Clinton church of Christ

Three Tips for Stopping Gossip

April 21, 2014

John Allan defines gossip as “idle talk or rumor, especially about the personal or private affairs of others.” New Testament teaching about how we should use our tongue shows that gossip is not appropriate for Christians (1 Timothy 5:13, Colossians 3:8, Ephesians 4:29).

We should not be fooled into thinking that gossip is something that only one gender participates in. The truth is: many men gossip too!

Gossip can damage a congregation and thus hurt the influence of the Church of Christ in the community. On an individual level, it can hurt your reputation and influence. Let us consider three things we can do to stop gossip.

1. Don’t Start It!

The New Testament urges us to put of “filthy language” (Colossians 3:8) and to “Let no corrupt word proceed out of your mouth, but what is good for necessary edification, that it may impart grace to the hearers.” (Ephesians 4:29; NKJV)

These warnings would not be limited to gossip, but would certainly include it.

We should refuse to use our tongue in ways displeasing to God. We should think carefully about every word we say. Jesus warned: “But I say to you that for every idle word men may speak, they will give account of it in the day of judgment.” (Matthew 12:36; NKJV)

If we can remember that we will have to give account of every word we say it will help us use our tongue properly.

2. Don’t Spread It

We can choose the words that we say, but we cannot stop everybody else from speaking. This means that even if we do not start gossip, somebody near us might. If somebody shares gossip with us we should choose to leave it alone instead of spreading it to others. Instead of participating in somebody else’s sin (consider the principle in 2 John 11 and Ephesians 5:7) we should hold our tongue and refuse to help the gossip spread.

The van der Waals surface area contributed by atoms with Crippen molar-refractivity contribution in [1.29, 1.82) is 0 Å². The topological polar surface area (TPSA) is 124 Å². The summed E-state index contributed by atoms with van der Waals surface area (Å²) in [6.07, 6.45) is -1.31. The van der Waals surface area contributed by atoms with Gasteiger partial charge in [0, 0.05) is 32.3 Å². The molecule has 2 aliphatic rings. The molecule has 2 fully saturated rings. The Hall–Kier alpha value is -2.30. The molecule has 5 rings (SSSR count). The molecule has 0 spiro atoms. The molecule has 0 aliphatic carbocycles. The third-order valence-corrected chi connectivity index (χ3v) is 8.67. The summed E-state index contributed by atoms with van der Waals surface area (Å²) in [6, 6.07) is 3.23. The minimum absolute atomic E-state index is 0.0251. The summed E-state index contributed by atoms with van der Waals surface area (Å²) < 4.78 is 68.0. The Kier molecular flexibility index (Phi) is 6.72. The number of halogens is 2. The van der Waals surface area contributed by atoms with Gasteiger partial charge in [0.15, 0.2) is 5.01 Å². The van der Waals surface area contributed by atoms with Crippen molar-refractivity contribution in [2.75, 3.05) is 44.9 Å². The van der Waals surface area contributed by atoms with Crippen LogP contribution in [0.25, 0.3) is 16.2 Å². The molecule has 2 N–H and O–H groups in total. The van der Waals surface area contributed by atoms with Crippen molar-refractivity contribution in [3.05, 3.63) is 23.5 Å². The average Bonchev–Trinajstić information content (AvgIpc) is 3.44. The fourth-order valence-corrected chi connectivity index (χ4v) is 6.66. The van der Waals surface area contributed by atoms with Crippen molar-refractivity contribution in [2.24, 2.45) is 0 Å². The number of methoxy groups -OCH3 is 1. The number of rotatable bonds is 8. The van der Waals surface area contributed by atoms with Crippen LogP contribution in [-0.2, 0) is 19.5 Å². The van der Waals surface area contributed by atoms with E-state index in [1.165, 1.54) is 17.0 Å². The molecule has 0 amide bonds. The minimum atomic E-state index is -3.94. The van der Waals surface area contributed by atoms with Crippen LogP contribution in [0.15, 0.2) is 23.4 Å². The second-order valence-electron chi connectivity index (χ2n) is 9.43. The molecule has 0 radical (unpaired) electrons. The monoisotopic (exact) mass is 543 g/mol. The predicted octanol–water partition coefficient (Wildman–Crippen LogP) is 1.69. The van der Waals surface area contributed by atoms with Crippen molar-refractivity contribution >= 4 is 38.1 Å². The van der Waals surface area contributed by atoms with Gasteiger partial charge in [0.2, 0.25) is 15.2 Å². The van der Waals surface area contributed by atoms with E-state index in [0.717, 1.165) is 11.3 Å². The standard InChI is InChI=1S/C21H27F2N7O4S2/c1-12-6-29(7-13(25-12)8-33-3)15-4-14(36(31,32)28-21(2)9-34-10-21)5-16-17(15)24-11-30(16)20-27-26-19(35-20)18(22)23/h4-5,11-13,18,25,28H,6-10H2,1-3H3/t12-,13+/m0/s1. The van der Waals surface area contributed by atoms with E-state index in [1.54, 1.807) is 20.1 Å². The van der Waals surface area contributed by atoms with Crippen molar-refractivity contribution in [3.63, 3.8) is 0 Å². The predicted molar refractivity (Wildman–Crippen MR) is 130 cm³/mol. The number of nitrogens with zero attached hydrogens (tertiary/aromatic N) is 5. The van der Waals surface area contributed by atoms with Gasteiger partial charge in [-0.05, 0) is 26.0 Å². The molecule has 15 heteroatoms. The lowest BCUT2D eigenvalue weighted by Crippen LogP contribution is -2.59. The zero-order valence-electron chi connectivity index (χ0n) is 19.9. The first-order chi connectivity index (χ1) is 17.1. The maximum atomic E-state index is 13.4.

Try to use love and wisdom to stop gossip instead of spreading hearsay and potentially harmful information. “A talebearer reveals secrets, But he who is of a faithful spirit conceals a matter.” (Proverbs 11:13; NKJV) “He who covers a transgression seeks love, But he who repeats a matter separates friends” (Proverbs 17:9; NKJV).

If your companions come to realize that you are not going to participate in gossip, they will likely stop gossiping to you eventually.

 3. Don’t Speculate

Gossip spreads rapidly because people would rather speculate than search. It is a lot easier to say “Did you hear about…” than to verify information. It is much easier to spread gossip than to stop it because spreading it is incredibly easy.

Instead of speculating about somebody, get the information from the source. Have you heard a rumor floating around about a brother or sister? Do not repeat the matter, ask them about it and see if it is true. This does not mean we can never use reliable sources, but it does mean that instead of relying on speculation as if it were fact we need to establish what the facts are.

Not surprisingly, this approach is consistent with what Jesus taught for addressing somebody who sins against you (Matthew 18:15-17). Instead of idly speculating, go to the source and establish the facts. We should be more interested in having our facts straight than in having an easy conversation.



  1. Gossip can ruin the happiness and harmony of a congregation, and we need to stay on guard against it.
  2. Gossip can ruin your example as a Christian and keep your light from shining in the world as it ought.
  3. Let us develop the reputation of being people who speak truth, speak to edify, and speak with love (Ephesians 4:29-32).
  4. Use your words wisely and well.


This entry was posted on Monday, April 21st, 2014 at 3:14 pm and is filed under Morals, Sermons.

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